Green building programs. Getting involved in a local or national green building program can give a homebuilder a considerable advantage in a competitive market. Building homes that achieve a third-party certification helps to verify the quality and performance of the home to the potential customer. And the U.S. Department of Energy offers the Builders Challenge program, which, like green building programs, supports participating builders with training and marketing opportunities and allow for a designation that identifies a builder as progressive.
In addition to these government programs, private initiatives such as the National Association of Homebuilders’ Green Building Program and the U.S. Green Building Council's LEED for Homes Program offer resources and benefits to builders and buyers.
Alternative HVAC systems. Traditional gas or electric furnaces, especially units that are Energy Star-rated, perform well, but new technologies have been introduced that offer higher levels of comfort and efficiency. Air-sourced heat pumps and geothermal heat pumps have become more common in the market, and most utility programs now offer loans or cash rebates for installing them.
Likewise, evaporative coolers that are Energy Star-rated can be ideal in warmer climates and, with proper windows, can match the comfort level of less efficient electric units. Biomass stoves may also be appropriate for heating homes or water in remote areas where natural gas is unavailable. Biomass stoves use wood pellets, corn or other organic materials as fuel, are highly efficient and consume renewable resources. Finally, on-demand water heaters, especially in the master bath, can add significant comfort while cutting down on water and energy waste. For remodelers installing soaking tubs, highlighting the benefits of a small on-demand water heater is an easy sell because the units capitalize on short runs, endless hot water and energy efficiency.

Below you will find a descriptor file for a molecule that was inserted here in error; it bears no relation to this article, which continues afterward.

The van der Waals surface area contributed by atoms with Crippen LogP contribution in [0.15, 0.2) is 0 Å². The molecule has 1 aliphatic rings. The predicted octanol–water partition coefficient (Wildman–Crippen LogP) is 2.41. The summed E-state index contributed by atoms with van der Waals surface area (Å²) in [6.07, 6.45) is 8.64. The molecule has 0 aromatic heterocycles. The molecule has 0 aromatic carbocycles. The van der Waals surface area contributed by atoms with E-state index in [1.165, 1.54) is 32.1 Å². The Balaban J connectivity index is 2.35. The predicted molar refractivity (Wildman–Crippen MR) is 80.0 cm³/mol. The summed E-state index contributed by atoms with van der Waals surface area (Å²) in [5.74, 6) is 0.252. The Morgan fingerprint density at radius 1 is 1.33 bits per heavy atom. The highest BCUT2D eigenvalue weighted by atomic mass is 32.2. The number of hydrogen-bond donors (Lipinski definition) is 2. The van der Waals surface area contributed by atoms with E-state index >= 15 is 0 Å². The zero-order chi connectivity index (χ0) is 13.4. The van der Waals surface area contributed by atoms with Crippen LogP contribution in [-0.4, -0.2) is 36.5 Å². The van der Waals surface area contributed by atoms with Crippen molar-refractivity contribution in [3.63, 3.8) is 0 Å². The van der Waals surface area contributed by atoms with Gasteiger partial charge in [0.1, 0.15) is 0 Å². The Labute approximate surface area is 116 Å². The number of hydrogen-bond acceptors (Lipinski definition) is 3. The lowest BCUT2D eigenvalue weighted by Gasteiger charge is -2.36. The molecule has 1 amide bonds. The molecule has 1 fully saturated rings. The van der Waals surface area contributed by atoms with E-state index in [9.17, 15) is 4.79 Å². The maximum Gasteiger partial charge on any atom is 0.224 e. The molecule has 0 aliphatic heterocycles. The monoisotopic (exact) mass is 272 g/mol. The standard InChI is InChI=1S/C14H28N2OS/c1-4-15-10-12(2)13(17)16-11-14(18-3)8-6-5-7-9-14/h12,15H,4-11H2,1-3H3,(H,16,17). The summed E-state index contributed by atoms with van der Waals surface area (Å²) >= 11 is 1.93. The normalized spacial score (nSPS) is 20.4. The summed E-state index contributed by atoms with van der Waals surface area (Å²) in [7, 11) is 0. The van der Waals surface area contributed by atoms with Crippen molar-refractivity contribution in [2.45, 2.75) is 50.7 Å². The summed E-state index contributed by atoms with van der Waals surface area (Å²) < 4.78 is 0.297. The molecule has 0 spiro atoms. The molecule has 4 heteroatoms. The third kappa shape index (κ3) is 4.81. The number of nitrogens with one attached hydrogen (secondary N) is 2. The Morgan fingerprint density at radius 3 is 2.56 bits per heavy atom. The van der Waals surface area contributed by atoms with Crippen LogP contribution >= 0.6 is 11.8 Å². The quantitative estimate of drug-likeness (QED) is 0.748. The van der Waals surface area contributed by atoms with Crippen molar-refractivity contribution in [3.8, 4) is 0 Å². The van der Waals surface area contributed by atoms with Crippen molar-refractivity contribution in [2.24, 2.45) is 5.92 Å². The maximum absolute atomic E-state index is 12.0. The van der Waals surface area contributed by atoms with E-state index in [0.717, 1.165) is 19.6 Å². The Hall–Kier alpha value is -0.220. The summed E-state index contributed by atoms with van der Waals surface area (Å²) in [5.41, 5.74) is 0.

Advanced lighting strategies. Builders and remodelers can encourage customers to take advantage of natural lighting to decrease energy use and enhance the aesthetics of a home by installing skylights. Traditional and newer "tubular" skylights can be strategically installed in dark halls, closets and entryways to reduce the overall energy demand of the house while also bringing natural light into the living space.
The Energy Star program recognizes that skylights can keep homes cooler in the summer and warmer in the winter, which lowers energy bills and enhances overall comfort in the home. Along with natural lighting, replacing traditional incandescent bulbs with compact fluorescent (CFL) bulbs in all new-home construction is an easy sell. But beyond CFLs, LED lighting uses even less energy and can last for up to 50,000 hours. LED lights can be installed in any traditional light socket and, like CFLs, give off less heat than traditional bulbs, which can greatly reduce the cooling load in warmer climates.
Heat loss from an uninsulated basement can be a third of the heating cost.
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